WILDLIFE -- The oldest of the endangered Puget Sound orcas has been missing for months and is now considered dead in a year marked by seven deaths among killer whales that frequent the San Juan Islands.
The Center for Whale Research, which conducts orca surveys for the federal government, says J2, known as Granny, has not been seen since October and is likely dead.
Researcher Ken Balcomb wrote on the center’s website that she has been seen thousands of times over 40 years of surveys. She is typically seen at the head of the J pod, one of three family groups of whales.
Howard Garrett of the Orca Network says a 1987 published study estimated that J2 was born in 1911 putting her at 105, though there’s a 12-year margin of error.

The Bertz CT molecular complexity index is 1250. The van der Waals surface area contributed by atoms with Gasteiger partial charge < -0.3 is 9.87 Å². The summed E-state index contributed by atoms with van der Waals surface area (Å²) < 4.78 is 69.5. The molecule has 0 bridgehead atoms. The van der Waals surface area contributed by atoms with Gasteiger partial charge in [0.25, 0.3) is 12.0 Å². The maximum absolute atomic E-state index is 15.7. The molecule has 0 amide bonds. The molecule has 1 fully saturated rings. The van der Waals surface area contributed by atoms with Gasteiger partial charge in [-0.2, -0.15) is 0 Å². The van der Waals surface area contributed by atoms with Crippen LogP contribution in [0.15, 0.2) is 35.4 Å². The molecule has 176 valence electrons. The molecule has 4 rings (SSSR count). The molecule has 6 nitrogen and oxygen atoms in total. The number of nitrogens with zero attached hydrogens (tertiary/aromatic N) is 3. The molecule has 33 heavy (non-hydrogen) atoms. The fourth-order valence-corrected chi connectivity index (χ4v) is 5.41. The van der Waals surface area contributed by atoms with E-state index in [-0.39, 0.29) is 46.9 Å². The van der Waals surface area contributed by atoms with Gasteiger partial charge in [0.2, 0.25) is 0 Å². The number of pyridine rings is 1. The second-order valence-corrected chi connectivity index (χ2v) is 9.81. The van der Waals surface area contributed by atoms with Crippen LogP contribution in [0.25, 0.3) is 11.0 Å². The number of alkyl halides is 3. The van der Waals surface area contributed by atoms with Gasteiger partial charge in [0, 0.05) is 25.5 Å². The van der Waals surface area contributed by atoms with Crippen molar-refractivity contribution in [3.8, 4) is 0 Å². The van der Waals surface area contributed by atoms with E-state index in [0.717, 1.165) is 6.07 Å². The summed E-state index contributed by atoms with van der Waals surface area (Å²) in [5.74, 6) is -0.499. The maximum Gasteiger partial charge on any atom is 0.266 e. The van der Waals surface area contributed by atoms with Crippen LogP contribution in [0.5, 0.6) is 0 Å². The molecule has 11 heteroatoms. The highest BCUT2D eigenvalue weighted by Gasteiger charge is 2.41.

Despite a baby boom in 2015, the closely tracked population of southern resident killer whales is now down to 78. Seven were declared missing or dead in 2016.
After a low in 2014 of just 78 individuals, the birth of eight new calves in 12 months looked buoyed hopes for the dwindling population. The last of the newborns, named J54, was first seen on Dec. 1, 2015, and brought the population up to 85.